‘I’m angry that the government has taken the choice away from me’: How the Roe v. Wade overturn impacts career women | WUWM 89.7 FM

On June 24, the US Supreme Court overturned Roe V. Wade, declaring that the constitutional right to abortion that was upheld for almost 50 years no longer exists and leaving abortion access decisions up to the states.

In all the conversations about access to reproductive health care following the decision, a local listener felt something was missing: The decision’s impact on people considering having children, or having more children, later in life.

For many women, including this listener, waiting to have kids until you’re established in your career is common. However, the older you are, the higher the risk for complications for both the mother and unborn child are. The CDC finds that pregnancy complications are in the top 10 leading causes of death for women between 20 and 45 years old. These factors may make abortion the right medical choice to preserve the life or mental health of the mother.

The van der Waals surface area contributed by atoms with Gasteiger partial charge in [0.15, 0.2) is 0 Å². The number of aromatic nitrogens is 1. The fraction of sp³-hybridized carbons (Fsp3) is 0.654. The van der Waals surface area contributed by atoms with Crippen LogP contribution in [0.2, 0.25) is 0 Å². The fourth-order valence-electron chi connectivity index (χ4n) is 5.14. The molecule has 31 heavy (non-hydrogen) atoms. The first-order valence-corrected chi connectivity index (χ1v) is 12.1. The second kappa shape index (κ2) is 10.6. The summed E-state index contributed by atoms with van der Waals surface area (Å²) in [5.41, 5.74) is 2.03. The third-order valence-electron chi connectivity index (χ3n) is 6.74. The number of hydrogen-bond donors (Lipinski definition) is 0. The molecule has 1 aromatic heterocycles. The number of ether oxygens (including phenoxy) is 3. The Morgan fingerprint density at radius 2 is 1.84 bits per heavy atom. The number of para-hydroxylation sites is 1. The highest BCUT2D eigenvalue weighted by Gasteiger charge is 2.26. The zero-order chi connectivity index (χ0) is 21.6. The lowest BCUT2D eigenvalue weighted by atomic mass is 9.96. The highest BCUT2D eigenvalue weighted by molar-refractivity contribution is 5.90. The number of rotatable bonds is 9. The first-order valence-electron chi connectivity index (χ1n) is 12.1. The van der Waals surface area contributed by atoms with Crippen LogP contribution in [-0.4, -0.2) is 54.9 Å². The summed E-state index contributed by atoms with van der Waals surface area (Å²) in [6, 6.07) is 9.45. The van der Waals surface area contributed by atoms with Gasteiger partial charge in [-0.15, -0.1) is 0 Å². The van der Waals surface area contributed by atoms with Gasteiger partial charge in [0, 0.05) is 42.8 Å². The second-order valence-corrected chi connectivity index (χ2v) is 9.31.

Because of the overturn of Roe and new uncertainty in how much freedom doctors may have if something goes wrong, some people are putting aside their plans of having children, or having more. This was the case for this woman, who wishes to remain anonymous.

“There’s a lot of people, women in particular in my field, I’m a scientist and career women in general who wait to have children until we’re older. Because we want to establish our careers first in order to have a stable place where we are in our lives when we’re having children,” she says.

This group of women often fall into the “advanced maternal age” or “geriatric pregnancies,” where both them and their children are at a higher risk of many complications. “And those people are now not being served because of the Dobbs decision,” she notes.

This woman is a scientist and professor at a university, and has three young children. Her oldest son was born in Europe and the other two children were born in Wisconsin.

“It’s really unusual in my field for women to have kids while on the tenure track… but given the political situation now I’m glad I didn’t wait,” she says.

On average, a woman in any field in academia or science takes approximately five to 9 years to get a PhD, then spends three to five years as a post-doctoral researcher, followed by a tenure track job for about seven years.

“You count up those years … you’re looking at 19, 20 years. So you graduate from college at age 21-22, so you add 20 years and you’re looking at 41, 42 years-old [to start having a family],” she explains.

She notes that she was working for another woman who was also a mother when she was working abroad, which was another rare situation. And that circumstance helped her to feel comfortable making the decision to start a family during that point in her career.